Designer: Rene Lacoste
History: Already a successful tennis player winning seven Gland Slam titles in 1926/27, Lacoste found traditional ‘tennis whites’ too restrictive and uncomfortable. Watching his friend, George Horatio Charles Cholmondeley, 5th Marquess of Cholmondeley, playing in a more practical pique-cotton polo shirt he had a great idea. Commissioning an English tailor to make a few shirts they were soon the choice of many.
Lacoste debuted his shirt at the US Open in New York City in 1926. In 1927, the result of a successful wager he’d made with the French Davis Cup captain, he was given an alligator-skin suitcase that he’d seen in a Boston store. Christened “the Alligator” by the US press, in France their contemporaries nicknamed him “the Crocodile”. His friend Robert George embroidered a crocodile onto a blazer that Lacoste wore for his matches.
Retiring from tennis in the early 1930s, he and André Gillier started La Chemise Lacoste to produce his crocodile-branded shirts. By the early 1950’s the Lacoste tennis shirt arrived in the USA being trailed as “the status symbol of the competent sportsman,” an attempt to establish Lacoste in the upper echelons of society.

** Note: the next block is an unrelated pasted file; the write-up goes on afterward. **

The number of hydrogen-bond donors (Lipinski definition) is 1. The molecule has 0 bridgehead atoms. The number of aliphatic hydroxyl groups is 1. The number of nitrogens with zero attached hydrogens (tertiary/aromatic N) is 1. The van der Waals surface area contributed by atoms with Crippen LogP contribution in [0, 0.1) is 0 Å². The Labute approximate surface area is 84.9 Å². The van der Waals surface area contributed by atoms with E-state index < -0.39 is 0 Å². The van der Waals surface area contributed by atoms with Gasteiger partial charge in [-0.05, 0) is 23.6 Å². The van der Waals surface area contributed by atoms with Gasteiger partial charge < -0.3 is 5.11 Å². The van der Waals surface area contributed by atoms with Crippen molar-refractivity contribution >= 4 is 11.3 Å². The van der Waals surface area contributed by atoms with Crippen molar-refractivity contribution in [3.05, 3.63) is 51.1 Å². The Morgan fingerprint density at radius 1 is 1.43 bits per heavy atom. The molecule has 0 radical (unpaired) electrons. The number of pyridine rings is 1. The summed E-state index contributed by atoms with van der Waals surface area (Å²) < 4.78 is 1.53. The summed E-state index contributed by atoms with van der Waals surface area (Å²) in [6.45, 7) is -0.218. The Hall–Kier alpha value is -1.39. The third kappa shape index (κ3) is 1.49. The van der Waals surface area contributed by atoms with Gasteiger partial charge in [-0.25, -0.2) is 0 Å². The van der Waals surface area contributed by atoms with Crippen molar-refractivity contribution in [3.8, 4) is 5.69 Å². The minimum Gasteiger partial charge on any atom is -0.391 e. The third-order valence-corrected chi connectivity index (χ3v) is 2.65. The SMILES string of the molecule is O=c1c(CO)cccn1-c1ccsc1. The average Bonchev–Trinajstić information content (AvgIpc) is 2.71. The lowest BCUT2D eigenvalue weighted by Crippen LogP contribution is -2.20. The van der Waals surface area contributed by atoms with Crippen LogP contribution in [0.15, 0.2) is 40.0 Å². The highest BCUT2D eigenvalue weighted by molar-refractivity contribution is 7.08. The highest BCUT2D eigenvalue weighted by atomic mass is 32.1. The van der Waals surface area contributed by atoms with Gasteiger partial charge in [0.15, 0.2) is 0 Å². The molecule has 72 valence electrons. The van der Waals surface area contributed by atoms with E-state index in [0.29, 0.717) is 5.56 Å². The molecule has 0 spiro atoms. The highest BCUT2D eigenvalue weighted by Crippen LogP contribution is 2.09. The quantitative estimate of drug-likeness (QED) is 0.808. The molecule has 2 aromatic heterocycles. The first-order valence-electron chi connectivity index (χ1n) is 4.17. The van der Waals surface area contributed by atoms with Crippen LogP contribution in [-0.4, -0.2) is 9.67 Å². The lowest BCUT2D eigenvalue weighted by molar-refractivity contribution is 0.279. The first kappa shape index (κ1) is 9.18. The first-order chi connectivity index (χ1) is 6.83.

My Lacoste shirt: I was, apparently, a gifted tennis player at 12 or 13 and my parents thought that best to see me develop my talents with regular lesson with a man called Blenkarn – who’d been involved in the coaching of the British Davies Cup team. To me is seemed essential to wear the right motivational tennis shirt so my Grandmother – an inspiration woman and very enthusiastic shopper – bought me one – a yellow one, well it was the 1970’s. Nostalgia aside, rolling forward several decades my own kids wore as youngsters the same Lacoste shirts as worn by my wife and her siblings on their many visits to southern Europe, still colourfast after more than 20 years and still iconic whether or not you had any talent on the tennis court.
Your Lacoste shirt😕
Photos by Lacoste